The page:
Saturday, June 30, 2018

Shelby Foote, Dip Pens, and Making Space to Slow Down

on June 2018 walk
"When asked why he wrote with a pen that required frequent pauses for dipping into a fresh supply of ink, the late Shelby Foote, noted novelist and Civil War writer, answered, 'It helps me slow down.'" --quoted in Working it Out, Growing Spiritually with the Poetry of George Herbert by Joseph L. Womack

The bee on the flower showed up to view only after I had downloaded the picture from my phone to the computer. If I had not slowed down first to take a walk, second to take the time to snap a photo, and third to take that closer look, I would have missed the unexpected detail.

Maybe that's what Shelby Foote (1916-2005) experienced when he wrote with an old fashioned dip pen. I'm sure, based on his list of published works, the exercise must have helped him capture extra-special details. Let his record stand: The Civil War: A Narrative in three volumes, along with six published novels, are among his published credits. I'm not thinking of going all the way back to dipping a pen in an inkwell, but I do like to start writing sessions with a prompt or two--often written by hand--to slow down and give the creative side space to kick in. In fact just the other day my oldest granddaughter (age 10) and I did a word association exercise to generate ideas for setting and character names needed for a writing project the two of us are working on together :-)

Additional quotes by Mr. Foote include:

"If you want to study writing, read Dickens. That's how to study writing, or Faulkner, or D.H. Lawrence, or John Keats. They can teach you everything you need to know about writing."

"And I'm a slow writer: five, six hundred words is a good day. That's the reason it took e 20 years to write those million and a half words of the Civil War."

And how about this one:

"A university is just a group of buildings gathered around a library."

Yep--and maybe just about any community as well. At least they should be. A good place to slow down anyway.

How's your summer going? Finding time to slow down? Maybe carving out enough time to get some writing done? What is your go-to-technique to slow down and capture that elusive thought?


  1. Slowing down? I don't think of it that way.

    For me, it's more like getting stuck. I have a word, or a sentence, or a paragraph - once in a while, a whole chapter - that's just not right, and I can't go on until I fix it. One of my solutions is to take a walk. If it's a big problem, I might go outside and tend my flowers for a while. For a little problem, I'll just walk to the kitchen for a cup of coffee.

    Another solution is to read something. I'm always reading anyway, so I've usually got a book started. When I come back to my writing, I'm refreshed and often "unstuck."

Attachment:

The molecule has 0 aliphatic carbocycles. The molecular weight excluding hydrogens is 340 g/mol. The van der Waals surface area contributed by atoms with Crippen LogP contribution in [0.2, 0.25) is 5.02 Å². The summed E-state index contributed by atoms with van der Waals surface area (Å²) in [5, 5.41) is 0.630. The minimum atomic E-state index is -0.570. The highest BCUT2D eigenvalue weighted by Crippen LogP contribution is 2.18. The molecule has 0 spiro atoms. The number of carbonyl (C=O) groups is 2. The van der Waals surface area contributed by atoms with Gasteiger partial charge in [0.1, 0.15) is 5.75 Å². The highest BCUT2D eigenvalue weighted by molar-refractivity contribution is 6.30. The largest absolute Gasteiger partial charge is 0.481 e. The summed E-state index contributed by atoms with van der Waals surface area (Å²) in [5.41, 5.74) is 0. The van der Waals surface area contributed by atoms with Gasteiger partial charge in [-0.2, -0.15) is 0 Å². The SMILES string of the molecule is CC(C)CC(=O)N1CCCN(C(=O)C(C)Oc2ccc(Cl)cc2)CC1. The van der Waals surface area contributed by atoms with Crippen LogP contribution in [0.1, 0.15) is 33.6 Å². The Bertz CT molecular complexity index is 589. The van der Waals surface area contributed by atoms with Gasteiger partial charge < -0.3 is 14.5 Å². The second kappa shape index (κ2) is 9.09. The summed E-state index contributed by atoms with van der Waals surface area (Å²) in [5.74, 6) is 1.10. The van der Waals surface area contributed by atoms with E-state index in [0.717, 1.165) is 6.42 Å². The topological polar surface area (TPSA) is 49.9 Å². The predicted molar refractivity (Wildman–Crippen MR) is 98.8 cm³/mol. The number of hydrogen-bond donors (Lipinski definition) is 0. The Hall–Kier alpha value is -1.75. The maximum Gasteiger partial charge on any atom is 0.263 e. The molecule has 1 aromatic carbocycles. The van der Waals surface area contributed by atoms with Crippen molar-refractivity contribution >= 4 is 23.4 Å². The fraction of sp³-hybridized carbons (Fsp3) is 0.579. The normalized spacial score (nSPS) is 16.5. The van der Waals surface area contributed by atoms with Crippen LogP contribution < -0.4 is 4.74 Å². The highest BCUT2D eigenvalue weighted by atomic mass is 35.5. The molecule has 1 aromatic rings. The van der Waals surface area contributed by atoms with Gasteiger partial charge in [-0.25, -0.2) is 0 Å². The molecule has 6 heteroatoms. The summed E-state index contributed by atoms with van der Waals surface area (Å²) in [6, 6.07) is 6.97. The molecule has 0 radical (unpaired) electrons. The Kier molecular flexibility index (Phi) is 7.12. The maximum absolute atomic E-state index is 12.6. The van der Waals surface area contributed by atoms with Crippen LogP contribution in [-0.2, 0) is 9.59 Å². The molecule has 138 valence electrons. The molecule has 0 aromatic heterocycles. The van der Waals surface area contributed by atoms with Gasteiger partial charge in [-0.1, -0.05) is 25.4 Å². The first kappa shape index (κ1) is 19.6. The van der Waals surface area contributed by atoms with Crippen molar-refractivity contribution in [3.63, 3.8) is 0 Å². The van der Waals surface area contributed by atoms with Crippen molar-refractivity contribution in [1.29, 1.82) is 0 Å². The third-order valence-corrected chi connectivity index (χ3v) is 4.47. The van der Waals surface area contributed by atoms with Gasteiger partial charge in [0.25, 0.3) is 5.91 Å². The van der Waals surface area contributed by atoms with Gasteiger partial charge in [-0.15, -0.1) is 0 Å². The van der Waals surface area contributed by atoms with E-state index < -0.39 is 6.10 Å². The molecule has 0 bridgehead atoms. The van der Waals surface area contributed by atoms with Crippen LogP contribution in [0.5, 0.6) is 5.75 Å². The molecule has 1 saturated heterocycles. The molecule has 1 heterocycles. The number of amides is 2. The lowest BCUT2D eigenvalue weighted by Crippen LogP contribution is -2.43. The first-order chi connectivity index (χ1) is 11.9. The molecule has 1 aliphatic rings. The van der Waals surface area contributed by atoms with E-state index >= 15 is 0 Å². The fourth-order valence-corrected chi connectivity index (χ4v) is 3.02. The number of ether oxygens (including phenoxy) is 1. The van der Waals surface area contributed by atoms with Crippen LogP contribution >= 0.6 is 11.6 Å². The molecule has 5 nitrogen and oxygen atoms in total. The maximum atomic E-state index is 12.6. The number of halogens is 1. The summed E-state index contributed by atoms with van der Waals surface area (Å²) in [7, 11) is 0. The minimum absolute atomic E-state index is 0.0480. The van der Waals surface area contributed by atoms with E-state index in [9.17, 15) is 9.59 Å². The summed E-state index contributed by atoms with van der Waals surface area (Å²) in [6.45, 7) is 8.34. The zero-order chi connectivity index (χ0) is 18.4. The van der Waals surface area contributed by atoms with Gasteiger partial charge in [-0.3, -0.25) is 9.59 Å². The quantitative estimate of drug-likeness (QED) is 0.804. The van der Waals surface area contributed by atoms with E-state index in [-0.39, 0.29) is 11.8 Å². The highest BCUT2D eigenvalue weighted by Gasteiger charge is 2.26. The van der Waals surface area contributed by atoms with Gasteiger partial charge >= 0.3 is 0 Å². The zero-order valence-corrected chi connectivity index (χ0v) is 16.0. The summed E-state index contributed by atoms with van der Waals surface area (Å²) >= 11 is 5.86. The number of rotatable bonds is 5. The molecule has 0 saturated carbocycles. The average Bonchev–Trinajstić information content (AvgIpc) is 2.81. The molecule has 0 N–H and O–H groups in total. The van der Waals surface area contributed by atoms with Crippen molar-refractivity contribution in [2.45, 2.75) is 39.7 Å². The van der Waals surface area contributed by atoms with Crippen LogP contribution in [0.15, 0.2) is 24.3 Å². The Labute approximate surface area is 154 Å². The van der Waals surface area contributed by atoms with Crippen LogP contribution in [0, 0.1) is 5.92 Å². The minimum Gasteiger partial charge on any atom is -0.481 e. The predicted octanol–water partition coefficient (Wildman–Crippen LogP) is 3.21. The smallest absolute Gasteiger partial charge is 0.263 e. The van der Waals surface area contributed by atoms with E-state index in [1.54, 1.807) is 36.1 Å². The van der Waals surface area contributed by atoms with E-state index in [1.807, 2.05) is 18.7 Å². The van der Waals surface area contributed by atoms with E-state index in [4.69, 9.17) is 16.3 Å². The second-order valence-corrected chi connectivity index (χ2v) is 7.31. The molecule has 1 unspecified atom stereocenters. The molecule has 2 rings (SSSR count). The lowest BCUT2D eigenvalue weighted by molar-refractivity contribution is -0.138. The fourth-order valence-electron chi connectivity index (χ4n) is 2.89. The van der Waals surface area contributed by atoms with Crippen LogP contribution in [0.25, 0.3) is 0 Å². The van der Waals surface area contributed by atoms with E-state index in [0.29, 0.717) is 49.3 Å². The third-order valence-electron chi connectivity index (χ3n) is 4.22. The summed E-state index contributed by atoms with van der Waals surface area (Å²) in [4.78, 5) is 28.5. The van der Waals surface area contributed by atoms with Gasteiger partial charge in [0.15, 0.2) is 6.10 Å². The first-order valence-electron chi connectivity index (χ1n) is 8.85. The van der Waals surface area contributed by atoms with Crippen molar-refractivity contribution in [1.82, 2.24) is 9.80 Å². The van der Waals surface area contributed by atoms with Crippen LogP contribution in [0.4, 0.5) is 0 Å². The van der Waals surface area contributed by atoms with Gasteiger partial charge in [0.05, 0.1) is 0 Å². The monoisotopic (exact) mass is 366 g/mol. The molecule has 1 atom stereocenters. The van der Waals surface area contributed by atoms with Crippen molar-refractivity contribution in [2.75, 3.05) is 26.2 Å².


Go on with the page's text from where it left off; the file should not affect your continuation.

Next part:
1. Appreciate your insights, Peggy :-) and I agree in all of your methods to get 'unstuck.' I do some of those things, too--walks, reading, taking that break to let things percolate in my head. But I'm also intrigued with Foote's use not only of the dip pen, but the idea of writing things out by hand. Seems like he hit on some link there to opening up the flow of for thought, anyway. Thanks for your comments, and have a happy 4th!

  2. I agree writing by hand would slow you down. I remember when I used to write everything by hand and THEN transcribe it onto a word processor/computer. Now I can barely write a thing without my computer. Isn't it funny how things change?

    In THAT sense, I don't have a good slow-down method. Maybe just reading over what I've written? I do that a lot.

    Happy 4th to you, too!

    1. Yes, I do remember those days when we wrote by hand and then transcribed into computer. I also remember the days of the typewriter when we used white-out to correct our mistakes and carbon paper for copies!! We sure do age ourselves when we talk like that, don't we? Ha!

  3. How wonderful that you and your granddaughter are working together on a writing project. Being a slow writer myself, I appreciated Foote's confession to that. And I love his advice that the best way to study writing is to study these writers (and, I'm sure he meant any other great writers as well.) This months I've been slowing down to read. I've been way behind in my reading, so I will consider now that I am merely taking Foote's advice. :-)

    1. Hi, Elizabeth--it has been fun to partner with my granddaughter for sure :-) But if I recall correctly, you work with young people in art projects, so I know you must experience a similar feeling...And reading as a means to slow down is a perfect way to take Foote's advice. Enjoy your quiet time!

  4. Hi Kenda,
    On a different note, I enjoyed your piece in The Short and Sweet of It anthology. There's a beauty to short words and short sentences. I think my writing would improve if I would heed this more often. I tend to think and write in multi-syllabic words and endless, compound sentences. But when you come across it in fiction, it sounds too academic.

    1. Thanks, Cathy--glad you enjoyed the anthology, and glad it made its way to you :-) I have to say, writing in all one-syllable words was quite the challenge. I think I used a whole different set of brain muscles for that one! At the same time, I think it opened my eyes to some of my writing problems, too. So we all have something to work on, don't we? Looking forward to sharing some of my work with you--you'll be able to point some of those things out to me! Will be in touch soon...